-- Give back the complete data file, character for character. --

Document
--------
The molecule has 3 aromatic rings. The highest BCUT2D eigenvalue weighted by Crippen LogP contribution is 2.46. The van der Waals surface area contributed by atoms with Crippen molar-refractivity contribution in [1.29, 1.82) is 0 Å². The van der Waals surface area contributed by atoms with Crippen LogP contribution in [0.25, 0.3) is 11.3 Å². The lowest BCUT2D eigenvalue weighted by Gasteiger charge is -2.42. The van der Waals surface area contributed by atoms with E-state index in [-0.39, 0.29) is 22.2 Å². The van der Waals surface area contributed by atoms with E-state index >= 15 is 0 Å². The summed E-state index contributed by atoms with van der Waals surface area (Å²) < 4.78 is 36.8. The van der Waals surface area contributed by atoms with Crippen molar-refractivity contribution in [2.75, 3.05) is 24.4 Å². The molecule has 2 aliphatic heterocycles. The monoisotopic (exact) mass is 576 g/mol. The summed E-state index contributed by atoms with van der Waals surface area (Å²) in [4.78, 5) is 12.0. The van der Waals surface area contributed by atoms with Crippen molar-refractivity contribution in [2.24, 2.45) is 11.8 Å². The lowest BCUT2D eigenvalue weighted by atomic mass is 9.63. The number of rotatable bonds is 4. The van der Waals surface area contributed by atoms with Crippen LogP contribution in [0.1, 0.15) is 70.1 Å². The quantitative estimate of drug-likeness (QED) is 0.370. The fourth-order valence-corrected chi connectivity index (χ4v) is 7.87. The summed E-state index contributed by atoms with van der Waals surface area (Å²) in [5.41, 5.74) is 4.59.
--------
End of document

The molecule has 3 aromatic rings. The highest BCUT2D eigenvalue weighted by Crippen LogP contribution is 2.46. The van der Waals surface area contributed by atoms with Crippen molar-refractivity contribution in [1.29, 1.82) is 0 Å². The van der Waals surface area contributed by atoms with Crippen LogP contribution in [0.25, 0.3) is 11.3 Å². The lowest BCUT2D eigenvalue weighted by Gasteiger charge is -2.42. The van der Waals surface area contributed by atoms with E-state index in [-0.39, 0.29) is 22.2 Å². The van der Waals surface area contributed by atoms with E-state index >= 15 is 0 Å². The summed E-state index contributed by atoms with van der Waals surface area (Å²) < 4.78 is 36.8. The van der Waals surface area contributed by atoms with Crippen molar-refractivity contribution in [2.75, 3.05) is 24.4 Å². The molecule has 2 aliphatic heterocycles. The monoisotopic (exact) mass is 576 g/mol. The summed E-state index contributed by atoms with van der Waals surface area (Å²) in [4.78, 5) is 12.0. The van der Waals surface area contributed by atoms with Crippen molar-refractivity contribution in [2.24, 2.45) is 11.8 Å². The lowest BCUT2D eigenvalue weighted by atomic mass is 9.63. The number of rotatable bonds is 4. The van der Waals surface area contributed by atoms with Crippen LogP contribution in [0.1, 0.15) is 70.1 Å². The quantitative estimate of drug-likeness (QED) is 0.370. The fourth-order valence-corrected chi connectivity index (χ4v) is 7.87. The summed E-state index contributed by atoms with van der Waals surface area (Å²) in [5.41, 5.74) is 4.59.